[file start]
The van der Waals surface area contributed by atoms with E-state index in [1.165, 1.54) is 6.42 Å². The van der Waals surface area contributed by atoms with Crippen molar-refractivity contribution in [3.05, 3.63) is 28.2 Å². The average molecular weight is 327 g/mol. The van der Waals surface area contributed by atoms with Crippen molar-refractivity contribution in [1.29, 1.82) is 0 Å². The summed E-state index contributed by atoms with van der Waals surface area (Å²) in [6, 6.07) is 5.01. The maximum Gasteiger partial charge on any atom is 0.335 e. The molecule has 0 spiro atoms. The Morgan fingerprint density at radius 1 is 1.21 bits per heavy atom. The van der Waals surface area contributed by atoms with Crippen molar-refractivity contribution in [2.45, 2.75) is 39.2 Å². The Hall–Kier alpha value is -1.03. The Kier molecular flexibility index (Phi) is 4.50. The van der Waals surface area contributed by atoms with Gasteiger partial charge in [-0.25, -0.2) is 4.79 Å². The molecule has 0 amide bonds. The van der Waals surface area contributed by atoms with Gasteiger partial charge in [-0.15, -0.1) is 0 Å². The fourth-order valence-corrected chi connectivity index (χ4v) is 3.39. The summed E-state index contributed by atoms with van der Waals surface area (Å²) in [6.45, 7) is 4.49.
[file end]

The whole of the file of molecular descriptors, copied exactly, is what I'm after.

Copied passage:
The van der Waals surface area contributed by atoms with E-state index in [1.165, 1.54) is 6.42 Å². The van der Waals surface area contributed by atoms with Crippen molar-refractivity contribution in [3.05, 3.63) is 28.2 Å². The average molecular weight is 327 g/mol. The van der Waals surface area contributed by atoms with Crippen molar-refractivity contribution in [1.29, 1.82) is 0 Å². The summed E-state index contributed by atoms with van der Waals surface area (Å²) in [6, 6.07) is 5.01. The maximum Gasteiger partial charge on any atom is 0.335 e. The molecule has 0 spiro atoms. The Morgan fingerprint density at radius 1 is 1.21 bits per heavy atom. The van der Waals surface area contributed by atoms with Crippen molar-refractivity contribution in [2.45, 2.75) is 39.2 Å². The Hall–Kier alpha value is -1.03. The Kier molecular flexibility index (Phi) is 4.50. The van der Waals surface area contributed by atoms with Gasteiger partial charge in [-0.25, -0.2) is 4.79 Å². The molecule has 0 amide bonds. The van der Waals surface area contributed by atoms with Gasteiger partial charge in [-0.15, -0.1) is 0 Å². The fourth-order valence-corrected chi connectivity index (χ4v) is 3.39. The summed E-state index contributed by atoms with van der Waals surface area (Å²) in [6.45, 7) is 4.49.